Publication detail

Why oxides intensify spray cooling?

RAUDENSKÝ, M. HNÍZDIL, M. KOTRBÁČEK, P.

Original Title

Why oxides intensify spray cooling?

English Title

Why oxides intensify spray cooling?

Type

abstract

Language

en

Original Abstract

Spray cooling is a typical technique used in heat treatment and other metallurgical processes where controlled temperature regimes are required. Cooling intensity is primarily affected by spray parameters as pressure and coolant impingement density. It is not frequently reported but even thin layers of oxides can significantly modify the cooling intensity. This effect is dominant in the cooling of steel surfaces at high surface temperatures. Experimental investigation comparing the cooling of scale-free surfaces and oxidized surfaces show a difference in 50-80% in the cooling intensity. Even a scale layer of several microns can significantly modify the cooling intensity. A low thermal conductivity of the oxides makes the cooling more intensive. The paper provides experimental evidence of this fact and explains the mechanism of spray cooling with boiling. The Leidenfrost phenomenon and change in surface temperature provides key to the explanation why the hot surface covered by the oxides is frequently cooled more intensively than the clean surface.

English abstract

Spray cooling is a typical technique used in heat treatment and other metallurgical processes where controlled temperature regimes are required. Cooling intensity is primarily affected by spray parameters as pressure and coolant impingement density. It is not frequently reported but even thin layers of oxides can significantly modify the cooling intensity. This effect is dominant in the cooling of steel surfaces at high surface temperatures. Experimental investigation comparing the cooling of scale-free surfaces and oxidized surfaces show a difference in 50-80% in the cooling intensity. Even a scale layer of several microns can significantly modify the cooling intensity. A low thermal conductivity of the oxides makes the cooling more intensive. The paper provides experimental evidence of this fact and explains the mechanism of spray cooling with boiling. The Leidenfrost phenomenon and change in surface temperature provides key to the explanation why the hot surface covered by the oxides is frequently cooled more intensively than the clean surface.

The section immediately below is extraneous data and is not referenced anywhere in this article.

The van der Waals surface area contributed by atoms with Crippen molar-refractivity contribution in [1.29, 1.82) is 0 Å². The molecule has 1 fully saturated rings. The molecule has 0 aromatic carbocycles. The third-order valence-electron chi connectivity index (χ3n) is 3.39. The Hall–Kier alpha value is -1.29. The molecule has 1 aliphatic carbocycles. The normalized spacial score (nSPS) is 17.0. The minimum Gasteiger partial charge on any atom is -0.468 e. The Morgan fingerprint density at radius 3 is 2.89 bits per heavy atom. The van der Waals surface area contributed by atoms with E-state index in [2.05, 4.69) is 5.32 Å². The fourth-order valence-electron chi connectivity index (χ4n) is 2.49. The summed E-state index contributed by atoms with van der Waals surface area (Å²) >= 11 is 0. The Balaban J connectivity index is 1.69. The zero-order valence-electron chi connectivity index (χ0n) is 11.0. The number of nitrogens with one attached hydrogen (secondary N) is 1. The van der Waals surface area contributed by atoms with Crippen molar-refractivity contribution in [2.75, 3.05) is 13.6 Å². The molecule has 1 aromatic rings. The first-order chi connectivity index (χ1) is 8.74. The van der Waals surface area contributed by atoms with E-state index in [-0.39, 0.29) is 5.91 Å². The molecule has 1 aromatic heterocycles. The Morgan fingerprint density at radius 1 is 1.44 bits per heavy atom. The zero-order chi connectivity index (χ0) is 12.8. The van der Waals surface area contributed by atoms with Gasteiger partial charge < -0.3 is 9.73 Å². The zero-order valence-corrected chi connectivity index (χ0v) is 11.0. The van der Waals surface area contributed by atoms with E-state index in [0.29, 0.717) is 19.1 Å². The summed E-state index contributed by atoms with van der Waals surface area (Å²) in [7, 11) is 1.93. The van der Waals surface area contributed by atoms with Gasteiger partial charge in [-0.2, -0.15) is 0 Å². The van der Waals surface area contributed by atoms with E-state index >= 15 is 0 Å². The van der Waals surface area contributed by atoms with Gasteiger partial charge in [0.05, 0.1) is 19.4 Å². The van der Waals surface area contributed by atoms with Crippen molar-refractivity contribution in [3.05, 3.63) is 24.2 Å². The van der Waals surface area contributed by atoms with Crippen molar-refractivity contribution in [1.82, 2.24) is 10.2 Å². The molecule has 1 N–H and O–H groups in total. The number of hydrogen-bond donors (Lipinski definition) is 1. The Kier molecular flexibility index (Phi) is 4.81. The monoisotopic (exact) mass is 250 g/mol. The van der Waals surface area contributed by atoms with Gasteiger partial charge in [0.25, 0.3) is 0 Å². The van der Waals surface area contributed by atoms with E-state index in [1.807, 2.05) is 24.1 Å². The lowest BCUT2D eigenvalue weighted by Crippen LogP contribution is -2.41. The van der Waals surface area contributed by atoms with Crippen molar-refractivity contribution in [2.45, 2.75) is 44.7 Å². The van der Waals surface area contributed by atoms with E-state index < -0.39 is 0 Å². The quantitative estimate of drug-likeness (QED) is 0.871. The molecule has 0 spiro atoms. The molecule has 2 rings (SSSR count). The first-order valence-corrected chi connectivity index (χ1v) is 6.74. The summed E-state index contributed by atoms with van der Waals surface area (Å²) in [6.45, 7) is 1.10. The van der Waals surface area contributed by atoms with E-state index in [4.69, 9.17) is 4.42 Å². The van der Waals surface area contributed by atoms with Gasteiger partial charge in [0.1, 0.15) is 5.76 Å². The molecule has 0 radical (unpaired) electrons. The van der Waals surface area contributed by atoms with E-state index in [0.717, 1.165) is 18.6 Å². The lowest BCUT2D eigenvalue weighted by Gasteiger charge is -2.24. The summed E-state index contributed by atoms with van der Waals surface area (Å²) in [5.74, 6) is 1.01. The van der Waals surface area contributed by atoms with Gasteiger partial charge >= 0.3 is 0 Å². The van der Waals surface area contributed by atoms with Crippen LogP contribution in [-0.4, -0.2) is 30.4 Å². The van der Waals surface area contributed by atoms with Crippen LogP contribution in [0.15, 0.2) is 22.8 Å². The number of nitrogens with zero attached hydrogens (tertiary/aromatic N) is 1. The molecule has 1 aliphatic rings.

Keywords

scale cooling, cooling intensification, experimental research

Released

18.12.2012

Location

Paris

Pages from

92

Pages to

93

Pages count

246

BibTex


@misc{BUT96353,
  author="Miroslav {Raudenský} and Milan {Hnízdil} and Petr {Kotrbáček}",
  title="Why oxides intensify spray cooling?",
  annote="Spray cooling is a typical technique used in heat treatment and other metallurgical processes where controlled temperature regimes are required. Cooling intensity is primarily affected by spray parameters as pressure and coolant impingement density. It is not frequently reported but even thin layers of oxides can significantly modify the cooling intensity. This effect is dominant in the cooling of steel surfaces at high surface temperatures. Experimental investigation comparing the cooling of scale-free surfaces and oxidized surfaces show a difference in 50-80% in the cooling intensity. Even a scale layer of several microns can significantly modify the cooling intensity. A low thermal conductivity of the oxides makes the cooling more intensive.
The paper provides experimental evidence of this fact and explains the mechanism of spray cooling with boiling. The Leidenfrost phenomenon and change in surface temperature provides key to the explanation why the hot surface covered by the oxides is frequently cooled more intensively than the clean surface.",
  booktitle="The 30th International Steel Industry Conference in Paris",
  chapter="96353",
  edition="1",
  howpublished="print",
  year="2012",
  month="december",
  pages="92--93",
  type="abstract"
}